Powder and artillery are the most efficacious, sure and infallible conciliatory measures we can adopt!

  22. I’d have to get an American car for free to get another one.

    Which is fortunate, since Obama promised us all one, didn’t he?

  23. This is actually similar to the tack that “debt reduction” services take with creditors when trying to get them to accept less than what they’re owed, so it’s not really blackmail.

    Exactly, it’s extortion!

  24. I will concede the point to Taxtix.

  25. but the jobs will be lost anyway, nobody wants to buy your crappy car and take on more debt right now. its not give me money or our demise wrecks the economy. it is give me money AND we wreck the economy but this way it is SLOWER and MORE PAINFUL. fuckin’ sadists!

  26. In the spirit of the times, the national anthem definitely needs to be changed from “The Star-Spangled Banner” to Spinal Tap’s “Gimme Some Money”.

  27. Just as an aside, the Sears – Kmart merger actually made some conceptional sense in way Chrysler -GM does not. The former consisted of two different players in the same overall industry but slightly different niches. Theoretically, they could have achieved efficiencies by merging supply chains but maintaining separate branding. Chrysler & GM otoh, completely overlap – the only way consolidation makes sense would be to reduce production overcapacity, but then only at the cost of what everyone is ostensibly trying to avoid – the loss of tens of thousands and jobs and the effective dissolution of one of the companies. Which is more than likely at this point inevitable.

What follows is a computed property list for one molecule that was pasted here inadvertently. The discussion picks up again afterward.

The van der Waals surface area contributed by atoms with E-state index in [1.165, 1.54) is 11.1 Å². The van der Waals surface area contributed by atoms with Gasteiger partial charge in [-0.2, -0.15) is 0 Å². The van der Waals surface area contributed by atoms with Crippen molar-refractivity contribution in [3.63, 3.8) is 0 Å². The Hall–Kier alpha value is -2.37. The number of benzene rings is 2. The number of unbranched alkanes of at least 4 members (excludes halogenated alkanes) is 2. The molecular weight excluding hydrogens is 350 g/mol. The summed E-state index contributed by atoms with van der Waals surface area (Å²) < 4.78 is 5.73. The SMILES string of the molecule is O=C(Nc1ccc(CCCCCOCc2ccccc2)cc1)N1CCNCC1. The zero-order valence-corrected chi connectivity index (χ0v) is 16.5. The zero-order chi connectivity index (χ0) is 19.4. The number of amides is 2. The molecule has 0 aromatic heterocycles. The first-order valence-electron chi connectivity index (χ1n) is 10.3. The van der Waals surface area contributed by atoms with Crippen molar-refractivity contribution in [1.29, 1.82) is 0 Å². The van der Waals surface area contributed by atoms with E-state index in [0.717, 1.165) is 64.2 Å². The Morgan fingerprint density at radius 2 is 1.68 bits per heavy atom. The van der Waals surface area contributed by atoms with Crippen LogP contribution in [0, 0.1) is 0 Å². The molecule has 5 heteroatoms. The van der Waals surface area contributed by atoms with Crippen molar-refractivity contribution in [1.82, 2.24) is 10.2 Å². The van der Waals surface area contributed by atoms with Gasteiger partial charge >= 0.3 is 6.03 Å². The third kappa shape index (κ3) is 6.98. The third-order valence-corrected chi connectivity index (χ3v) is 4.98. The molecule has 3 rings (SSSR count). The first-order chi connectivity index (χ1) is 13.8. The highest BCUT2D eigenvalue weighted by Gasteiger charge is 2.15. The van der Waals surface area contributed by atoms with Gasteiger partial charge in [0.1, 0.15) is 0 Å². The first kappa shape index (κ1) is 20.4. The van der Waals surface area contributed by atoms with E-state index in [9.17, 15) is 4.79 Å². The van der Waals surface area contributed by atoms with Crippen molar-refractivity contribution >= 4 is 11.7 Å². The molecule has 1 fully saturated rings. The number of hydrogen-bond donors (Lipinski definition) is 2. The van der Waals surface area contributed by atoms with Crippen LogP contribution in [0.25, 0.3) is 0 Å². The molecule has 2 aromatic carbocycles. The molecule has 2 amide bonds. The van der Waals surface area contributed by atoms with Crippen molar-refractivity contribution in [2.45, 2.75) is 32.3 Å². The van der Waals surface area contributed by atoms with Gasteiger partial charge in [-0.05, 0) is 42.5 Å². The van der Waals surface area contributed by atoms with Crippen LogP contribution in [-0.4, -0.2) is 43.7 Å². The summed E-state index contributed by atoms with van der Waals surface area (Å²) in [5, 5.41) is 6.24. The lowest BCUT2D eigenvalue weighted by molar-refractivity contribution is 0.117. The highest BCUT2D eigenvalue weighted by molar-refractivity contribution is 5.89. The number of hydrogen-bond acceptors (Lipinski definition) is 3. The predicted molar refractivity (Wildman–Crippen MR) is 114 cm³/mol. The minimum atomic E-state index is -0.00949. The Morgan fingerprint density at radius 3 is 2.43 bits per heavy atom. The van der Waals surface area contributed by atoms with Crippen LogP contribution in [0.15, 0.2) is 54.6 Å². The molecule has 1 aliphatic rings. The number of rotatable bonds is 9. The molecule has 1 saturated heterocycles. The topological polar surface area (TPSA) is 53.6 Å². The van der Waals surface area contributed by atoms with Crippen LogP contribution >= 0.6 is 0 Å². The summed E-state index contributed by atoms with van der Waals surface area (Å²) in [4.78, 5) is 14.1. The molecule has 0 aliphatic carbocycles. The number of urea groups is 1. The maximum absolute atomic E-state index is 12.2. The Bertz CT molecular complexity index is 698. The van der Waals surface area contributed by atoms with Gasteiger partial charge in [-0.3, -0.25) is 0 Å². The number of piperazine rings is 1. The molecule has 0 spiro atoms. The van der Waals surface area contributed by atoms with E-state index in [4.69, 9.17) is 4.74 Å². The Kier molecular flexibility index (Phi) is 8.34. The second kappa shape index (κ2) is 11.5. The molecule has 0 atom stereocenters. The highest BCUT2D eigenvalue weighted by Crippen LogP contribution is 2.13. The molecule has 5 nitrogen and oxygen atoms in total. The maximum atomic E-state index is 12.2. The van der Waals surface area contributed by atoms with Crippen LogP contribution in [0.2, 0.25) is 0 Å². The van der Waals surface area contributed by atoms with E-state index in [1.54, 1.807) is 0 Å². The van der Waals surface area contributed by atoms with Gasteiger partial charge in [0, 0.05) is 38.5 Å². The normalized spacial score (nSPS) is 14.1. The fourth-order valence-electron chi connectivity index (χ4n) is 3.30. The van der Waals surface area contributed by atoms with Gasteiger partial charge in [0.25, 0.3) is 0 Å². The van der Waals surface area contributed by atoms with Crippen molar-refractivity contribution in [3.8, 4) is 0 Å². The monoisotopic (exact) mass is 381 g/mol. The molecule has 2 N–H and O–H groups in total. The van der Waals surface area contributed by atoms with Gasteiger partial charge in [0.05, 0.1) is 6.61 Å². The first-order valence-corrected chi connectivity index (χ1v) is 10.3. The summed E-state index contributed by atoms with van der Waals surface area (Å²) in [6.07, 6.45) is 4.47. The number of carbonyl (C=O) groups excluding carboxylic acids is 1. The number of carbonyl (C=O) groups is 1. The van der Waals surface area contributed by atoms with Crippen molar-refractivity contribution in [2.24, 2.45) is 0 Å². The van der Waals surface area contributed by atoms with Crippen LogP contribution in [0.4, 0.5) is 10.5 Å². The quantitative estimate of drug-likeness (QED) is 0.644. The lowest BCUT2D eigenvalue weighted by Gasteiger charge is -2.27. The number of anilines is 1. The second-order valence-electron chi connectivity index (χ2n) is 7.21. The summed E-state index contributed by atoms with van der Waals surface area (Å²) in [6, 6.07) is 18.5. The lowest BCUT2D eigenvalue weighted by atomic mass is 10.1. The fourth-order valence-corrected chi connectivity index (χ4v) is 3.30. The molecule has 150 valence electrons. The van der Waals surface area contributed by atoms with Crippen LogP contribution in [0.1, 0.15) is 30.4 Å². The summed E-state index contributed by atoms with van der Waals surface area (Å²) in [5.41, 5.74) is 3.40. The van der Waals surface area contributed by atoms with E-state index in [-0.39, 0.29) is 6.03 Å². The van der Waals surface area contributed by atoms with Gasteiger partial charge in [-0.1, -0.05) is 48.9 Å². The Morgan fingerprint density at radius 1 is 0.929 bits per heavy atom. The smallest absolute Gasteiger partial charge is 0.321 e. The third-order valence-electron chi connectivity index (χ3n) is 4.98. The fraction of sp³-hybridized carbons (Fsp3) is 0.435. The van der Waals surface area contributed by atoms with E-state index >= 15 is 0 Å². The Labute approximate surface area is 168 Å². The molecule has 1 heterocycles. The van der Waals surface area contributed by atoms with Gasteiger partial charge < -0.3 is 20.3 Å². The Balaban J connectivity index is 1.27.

28. I’m too lazy to do a site search, but I knew a asserted on these pages that they’d be back for more.

    They’ll be back again and the government will continue to throw good money after bad.

    Chrysler is the automotive manufacturing equivalent of Terry Schiavo. GM is a roulette wheel.

  29. knew a asserted —-> know I asserted.

    If only there was a preview option for comments here.

  30. The Kmart and Sears mashup had a couple of things going that could have been properly executed.

    The question of the property ownership was that the business of Kmart basically came for free with the purchase of the land at the price it was executed – hence Sears being lauded as a genuis (don’t recall the CEO name).

    However, they failed in the final execution. What should have been done to maximize/lock in the value was to create a holding company for all of the land under the stores, sell it to that holding company, and lease it back under favorable terms. Create preferred voting shares with reduced dividend payouts covering 51% ownership, and sell the rest of the shares on the open market to monatize the land deal and lock it in without having to give up control of the land. Insurance funds love the long-term lease revenue, and idiots won’t notice the voting issues.

    Name the remaining stores S-mart. Shop Smart, shop S-Mart!

    Watch the real-estate market crash. Practice your evil cackle laugh. Buy back land holding company with large paper loss (but real profits) to offset taxes for the next 10 years.